Sunday, April 15, 2012

A Night at the RPO

An enjoyable evening, but very different from the usual RPO experience. This night was designed to showcase the various components of the orchestra: usually you can see mostly the strings, with the wind instruments, and even perhaps a percussionist or two, visible only through a forest of raised bows. This night, the strings weren't even on the stage until after the intermission (when it was ONLY strings).

(links here are generally NOT for RPO performances, but for what I can find on Youtube)

It started out with a line of brass performing "Second Fanfare for the Uncommon Woman" by Joan Tower. A good choice for an introduction, although I find the theme slightly offensive. Remmereit has decided to include at least one piece by a female composer in each performance in the first season. Of the ones I've heard so far, any of them could have been included simply for being there is no actual negative effect. I try to tell myself it is no different from including one piece with the letter "M" in the title rather than blatantly sexist, and there seems to be the positive side effect of getting some music out there that has been unjustly neglected.

A couple of longer wind pieces followed, Richard Strauss's Serenade in E-Flat Major and Stravinsky's Symphony of Wind Instruments. The latter of these was sort of a farewell to Debussy from his friend, and featured an instrument that was described at the pre-performance chat by the principal clarinet, a sort of cross between an alpenhorn and a clarinet - I would have sworn they called it a "bassinet" but I can't find any evidence on the net that such a thing exists. Essentially it seemed to be a very long clarinet curved like a saxophone at the end, with a protruding rest like that of a cello.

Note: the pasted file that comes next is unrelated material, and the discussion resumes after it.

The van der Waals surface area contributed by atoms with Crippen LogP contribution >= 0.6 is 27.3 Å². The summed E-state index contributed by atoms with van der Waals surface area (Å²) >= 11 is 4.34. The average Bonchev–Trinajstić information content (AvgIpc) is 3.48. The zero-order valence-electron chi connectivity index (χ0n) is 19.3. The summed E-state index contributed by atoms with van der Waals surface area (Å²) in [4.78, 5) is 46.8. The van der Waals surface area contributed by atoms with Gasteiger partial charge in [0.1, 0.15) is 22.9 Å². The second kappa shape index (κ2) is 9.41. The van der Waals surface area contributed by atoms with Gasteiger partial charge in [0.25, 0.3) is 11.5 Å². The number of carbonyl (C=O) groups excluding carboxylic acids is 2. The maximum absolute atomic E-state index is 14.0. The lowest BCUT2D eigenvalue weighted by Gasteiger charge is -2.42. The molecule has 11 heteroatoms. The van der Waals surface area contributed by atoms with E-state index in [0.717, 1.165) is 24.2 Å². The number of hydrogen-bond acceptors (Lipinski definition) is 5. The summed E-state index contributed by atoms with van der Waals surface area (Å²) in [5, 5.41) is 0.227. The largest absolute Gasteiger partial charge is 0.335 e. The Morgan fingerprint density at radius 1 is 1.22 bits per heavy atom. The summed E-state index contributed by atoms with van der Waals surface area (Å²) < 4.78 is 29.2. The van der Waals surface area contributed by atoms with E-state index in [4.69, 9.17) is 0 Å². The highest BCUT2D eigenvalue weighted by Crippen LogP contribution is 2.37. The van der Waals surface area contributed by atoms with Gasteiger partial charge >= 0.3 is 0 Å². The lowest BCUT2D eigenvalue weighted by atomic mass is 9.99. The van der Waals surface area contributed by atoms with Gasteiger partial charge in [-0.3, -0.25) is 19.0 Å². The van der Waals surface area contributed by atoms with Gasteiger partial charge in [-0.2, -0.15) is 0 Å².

Then the winds all left the stage to the percussionists, who played Christopher Rouse(a local!)'s Ogoun Badagris. Even without the groullière (quoting from the program notes, "a highly erotic and even brutally sexual ceremonial dance") this was quite stirring. This is inspired by Voodoo ritual. Apparently the worship, when properly performed, requires a sacrifice of human blood, so I suggested to the conductor on his Facebook page that he might work with the Red Cross for a Blood Drive on some future performance. At the end, the whole audience chanted "Reler!" eight times to the conductor's up-beat.

After the intermissions, the strings got to play their part, first in a quirky Mozart serenade in which various of the players got to perform solos, mischievously sampling from Beethoven's Fifth, Somewhere Over the Rainbow, Happy Birthday To You, etc. While playful, this really gave the players a chance to show off their skill, the material might have been mocking but the effort was dead serious. Lest anybody take his playfulness for slackness, the evening ended with a haunting Tchaikovsky serenade.

Time well spent.

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